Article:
In this issue
Highlights
New dialysis centre at University Hospital Lewisham opening in April 2019
A closer look at the Perioperative Medicine for Older People having Surgery team
News from the Trust
Four years at the top for staff engagement
Community Medicines Project
Service updates
The national Klinefelter Syndrome multispecialty clinic at Guy’s Hospital
Adult Dermatology including Skin Cancer Screening Clinics running at the Guy’s and St Thomas’ sites
Rejected referrals – take action!
Paediatric Physiotherapy & Dietetics
Children's general paediatric clinics at the Mary Sheridan Centre – lower wait times
Partnership News
How is the Children & Young People’s Health Partnership (CYPHP) affecting your work?
Children & Young People’s Health Partnership: Missed last week’s Child Health Protected Learning Time event? Get your CYPHP resource pack now!
Research
Detecting the risk of stillbirth
Breakthrough for Crohn’s?
Training and events
Free Skype lunchtime seminar - Rheumatology for GPs and primary care clinicians
Gastroenterology and Hepatology Workshop for GPs and Nurse Practitioners
Infectious Disease in Migrants for GPs and Nurse Practitioners
Training and events
Royal College of General Practitioners: Career Development Workshop
Schwartz Centre Round: It’s not in the books
King’s Health Partners Cardiovascular: Improving prognosis, life expectancy and outcomes in heart failure
GP Dermatology Course
Cancer genetics course at Guy’s and St Thomas’
Allergy in Adults for GPs and Nurse Practitioners
New Technologies in Thoracic Oncology Conference 2019
Have your say
Diagnosis of neurological and mental health disorders
Contact
Alex Risorto
Alex.Risorto@gstt.nhs.uk
Tel: 020 7188 4978
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The national Klinefelter Syndrome multispecialty clinic at Guy’s Hospital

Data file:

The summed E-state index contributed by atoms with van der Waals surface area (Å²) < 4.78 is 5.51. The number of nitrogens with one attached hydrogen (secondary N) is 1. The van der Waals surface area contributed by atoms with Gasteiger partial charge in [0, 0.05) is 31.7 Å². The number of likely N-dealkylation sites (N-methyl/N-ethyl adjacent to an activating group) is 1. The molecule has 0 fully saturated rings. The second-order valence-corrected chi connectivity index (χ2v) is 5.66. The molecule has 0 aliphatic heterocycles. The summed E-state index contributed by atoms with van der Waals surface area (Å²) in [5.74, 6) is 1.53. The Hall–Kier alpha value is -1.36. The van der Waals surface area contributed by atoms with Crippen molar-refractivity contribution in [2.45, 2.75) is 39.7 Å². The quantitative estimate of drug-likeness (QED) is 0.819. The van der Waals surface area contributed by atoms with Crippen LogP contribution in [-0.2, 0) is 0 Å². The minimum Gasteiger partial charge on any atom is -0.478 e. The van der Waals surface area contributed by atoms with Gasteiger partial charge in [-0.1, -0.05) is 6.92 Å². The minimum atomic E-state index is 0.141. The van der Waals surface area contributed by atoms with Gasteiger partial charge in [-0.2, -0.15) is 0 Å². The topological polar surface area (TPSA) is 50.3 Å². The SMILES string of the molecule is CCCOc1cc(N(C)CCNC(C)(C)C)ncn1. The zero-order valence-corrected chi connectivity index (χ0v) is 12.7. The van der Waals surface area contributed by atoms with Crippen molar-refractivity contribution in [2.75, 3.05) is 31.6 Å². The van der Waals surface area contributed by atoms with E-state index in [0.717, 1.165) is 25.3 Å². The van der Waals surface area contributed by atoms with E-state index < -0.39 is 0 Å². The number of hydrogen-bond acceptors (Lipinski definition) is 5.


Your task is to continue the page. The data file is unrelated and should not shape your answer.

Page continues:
The Klinefelter Syndrome Multi-Specialty clinic is one of the first in the UK & Europe to address the many needs of patients diagnosed with Klinefelter (XXY) Syndrome. Klinefelter Syndrome affects 1:500 men and is thought to be one of the most common congenital chromosomal disorders. Fertility, hormonal and well-being issues are the main concerns in men affected with Klinefelter Syndrome.

 

What we do:

 

A specialist one-stop clinic has been set up at Guy’s Hospital that covers all important aspects of the disease, with experts in genetics, endocrinology, urology, reproductive medicine and radiology all seeing and counselling patients through the various aspects of the condition. A nurse counsellor is present to address any other personal concerns a patient may have. An individualised management plan is then created for each patient based on their priorities and this is given to both patient and GP/referring clinician.

 

Having a one-stop clinic reduces the number of visits a patient will have to make, from an average of 6-7 visits for investigations and clinic appointments to just the one visit. The one-stop clinic also reduces overall waiting time by up to 12-16 months and importantly also effectively ensures that all the key issues in the disease can be covered by a dedicated team in a specialist setting. A member of the Klinefelter Syndrome Association (www.ksa-uk.net ) is also present to give a personal view on living with Klinefelter Syndrome.

 

How to refer:

 

To refer a patient with Klinefelter Syndrome to the clinic please email; gst-tr.urologyguysreferrals@nhs.net

 

A checklist for referrals is available on;

 

https://www.guysandstthomas.nhs.uk/resources/our-services/urology-and-transplant/klinefelter-syndrome-referral-checklist.docx

 

Useful additional sources of information:

 

The Klinefelter Clinic at Guy’ Hosptial: www.guysandstthomas.nhs.uk/our-services/urology/specialties/klinefelter-syndome/overview.aspx

 

Klinefelter Syndrome patient information sheet: www.guysandstthomas.nhs.uk/resources/patient-information/urology/andrology/klinefelter-syndrome.pdf

 

The Klinefelter Syndrome Association: www.ksa-uk.net 

 

The Klinefelter’s Syndrome Association (KSA) offers support and information to all affected by, or having an interest in, Klinefelter’s Syndrome (KS) and XXY

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